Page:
Expert Q & A: Disruptive, Impulse-Control and Conduct Disorders

Find answers to your questions about disruptive, impulse-control and conduct disorders written by leading psychiatrists.

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Patient Stories: Disruptive, Impulse-Control and Conduct Disorderss

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Tips for Parents

Children and teens who are combative or very disruptive can be very challenging for parents. It is normal for many younger children (ages 2-4 years) and teens to have stubborn or defiant behavior that they will outgrow.

If problem behavior is severe, persists, or disrupts family or school life, consider seeking care from a mental health care provider who works with children and teens. Behavior that harms or endangers others, such as other children or animals, requires urgent, immediate care.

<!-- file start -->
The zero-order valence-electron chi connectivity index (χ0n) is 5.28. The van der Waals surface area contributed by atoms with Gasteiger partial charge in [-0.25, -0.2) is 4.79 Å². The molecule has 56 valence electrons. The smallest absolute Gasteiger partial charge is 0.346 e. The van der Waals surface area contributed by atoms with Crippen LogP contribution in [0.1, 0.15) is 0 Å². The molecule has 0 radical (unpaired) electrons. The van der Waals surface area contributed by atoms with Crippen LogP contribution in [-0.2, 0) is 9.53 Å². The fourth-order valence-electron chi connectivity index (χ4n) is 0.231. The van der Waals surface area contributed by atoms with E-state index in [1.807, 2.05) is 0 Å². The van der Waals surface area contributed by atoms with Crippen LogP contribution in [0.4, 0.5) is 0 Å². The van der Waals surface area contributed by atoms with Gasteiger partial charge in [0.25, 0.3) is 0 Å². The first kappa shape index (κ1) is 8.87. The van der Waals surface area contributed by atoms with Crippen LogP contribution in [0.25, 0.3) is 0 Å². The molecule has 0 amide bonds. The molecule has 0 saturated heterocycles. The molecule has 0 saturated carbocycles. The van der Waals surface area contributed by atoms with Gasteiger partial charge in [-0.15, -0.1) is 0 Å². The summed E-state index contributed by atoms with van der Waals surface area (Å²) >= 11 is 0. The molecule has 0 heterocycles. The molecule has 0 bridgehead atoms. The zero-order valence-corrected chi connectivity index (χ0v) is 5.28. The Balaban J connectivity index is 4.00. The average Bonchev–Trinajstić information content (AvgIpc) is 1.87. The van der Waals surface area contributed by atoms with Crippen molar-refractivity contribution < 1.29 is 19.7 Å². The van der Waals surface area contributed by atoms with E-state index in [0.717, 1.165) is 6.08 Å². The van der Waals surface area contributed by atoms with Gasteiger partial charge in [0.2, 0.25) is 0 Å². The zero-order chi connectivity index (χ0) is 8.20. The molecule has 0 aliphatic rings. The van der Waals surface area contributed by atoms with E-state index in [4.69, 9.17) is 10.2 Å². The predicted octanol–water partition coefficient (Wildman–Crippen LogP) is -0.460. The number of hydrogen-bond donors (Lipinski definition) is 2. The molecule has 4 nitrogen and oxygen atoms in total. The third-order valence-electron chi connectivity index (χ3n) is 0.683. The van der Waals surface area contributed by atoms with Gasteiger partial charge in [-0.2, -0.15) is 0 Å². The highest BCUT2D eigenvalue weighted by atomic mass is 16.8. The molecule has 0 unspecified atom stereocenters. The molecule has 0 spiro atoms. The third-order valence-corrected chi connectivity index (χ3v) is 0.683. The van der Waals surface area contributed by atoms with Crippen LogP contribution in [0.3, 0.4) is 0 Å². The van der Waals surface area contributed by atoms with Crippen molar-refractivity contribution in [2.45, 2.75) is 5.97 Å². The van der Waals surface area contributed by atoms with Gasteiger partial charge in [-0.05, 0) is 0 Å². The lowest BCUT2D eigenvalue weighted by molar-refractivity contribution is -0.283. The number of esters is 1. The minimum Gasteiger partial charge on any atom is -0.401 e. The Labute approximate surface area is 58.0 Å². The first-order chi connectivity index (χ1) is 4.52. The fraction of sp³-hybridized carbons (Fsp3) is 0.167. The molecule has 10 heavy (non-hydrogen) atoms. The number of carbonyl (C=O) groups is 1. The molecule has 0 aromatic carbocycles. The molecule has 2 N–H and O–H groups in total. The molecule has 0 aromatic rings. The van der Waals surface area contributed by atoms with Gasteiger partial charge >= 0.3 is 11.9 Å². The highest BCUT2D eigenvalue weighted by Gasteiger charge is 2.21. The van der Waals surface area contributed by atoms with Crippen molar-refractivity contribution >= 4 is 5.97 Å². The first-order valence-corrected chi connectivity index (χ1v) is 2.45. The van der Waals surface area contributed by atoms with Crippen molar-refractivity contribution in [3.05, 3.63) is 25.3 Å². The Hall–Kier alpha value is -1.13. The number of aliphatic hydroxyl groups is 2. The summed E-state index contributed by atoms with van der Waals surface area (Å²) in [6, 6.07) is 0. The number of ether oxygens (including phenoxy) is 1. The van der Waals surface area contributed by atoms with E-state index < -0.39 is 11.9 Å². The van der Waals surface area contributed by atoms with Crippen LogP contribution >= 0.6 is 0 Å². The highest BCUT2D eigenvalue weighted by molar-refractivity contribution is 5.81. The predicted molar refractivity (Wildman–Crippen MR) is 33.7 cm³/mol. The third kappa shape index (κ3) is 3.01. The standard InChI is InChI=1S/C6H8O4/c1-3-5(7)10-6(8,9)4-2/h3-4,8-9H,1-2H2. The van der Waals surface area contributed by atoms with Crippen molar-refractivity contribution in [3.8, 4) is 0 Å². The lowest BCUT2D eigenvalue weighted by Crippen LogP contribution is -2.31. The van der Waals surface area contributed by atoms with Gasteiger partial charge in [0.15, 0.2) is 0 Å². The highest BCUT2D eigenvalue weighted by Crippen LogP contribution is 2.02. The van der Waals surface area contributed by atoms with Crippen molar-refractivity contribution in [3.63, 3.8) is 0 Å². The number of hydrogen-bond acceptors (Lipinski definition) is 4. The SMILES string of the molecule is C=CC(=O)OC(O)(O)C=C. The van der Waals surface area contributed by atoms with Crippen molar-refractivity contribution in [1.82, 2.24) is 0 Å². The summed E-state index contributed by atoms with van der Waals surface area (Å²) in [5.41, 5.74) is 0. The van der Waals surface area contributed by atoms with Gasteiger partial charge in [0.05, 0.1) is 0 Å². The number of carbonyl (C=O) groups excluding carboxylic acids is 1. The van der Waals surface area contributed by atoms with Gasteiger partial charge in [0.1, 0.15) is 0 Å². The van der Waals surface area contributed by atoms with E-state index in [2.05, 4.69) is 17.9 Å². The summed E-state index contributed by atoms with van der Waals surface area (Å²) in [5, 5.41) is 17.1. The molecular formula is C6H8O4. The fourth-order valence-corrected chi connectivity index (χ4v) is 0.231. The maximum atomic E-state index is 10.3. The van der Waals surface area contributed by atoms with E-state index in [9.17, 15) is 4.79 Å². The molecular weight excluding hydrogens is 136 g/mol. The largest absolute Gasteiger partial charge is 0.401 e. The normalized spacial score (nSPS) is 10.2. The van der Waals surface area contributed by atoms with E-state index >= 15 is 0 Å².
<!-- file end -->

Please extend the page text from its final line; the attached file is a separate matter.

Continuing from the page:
Help older children and teens to learn that they are responsible for their own behavior and that their actions and choices have consequences. Focus on important rules (such as rules for safety).

Parents can sometimes benefit from learning new skills to address their child's behavior. Parents can promote and model healthy behavior and stand up to what is wrong.

  • Promote and model healthy behavior you want to see
  • Praise appropriate behavior
  • Set limits
  • Establish routines
  • Be prepared for challenges and difficulties
  • Pick your battles

Adapted from Understanding Mental Disorders: Your Guide to DSM-5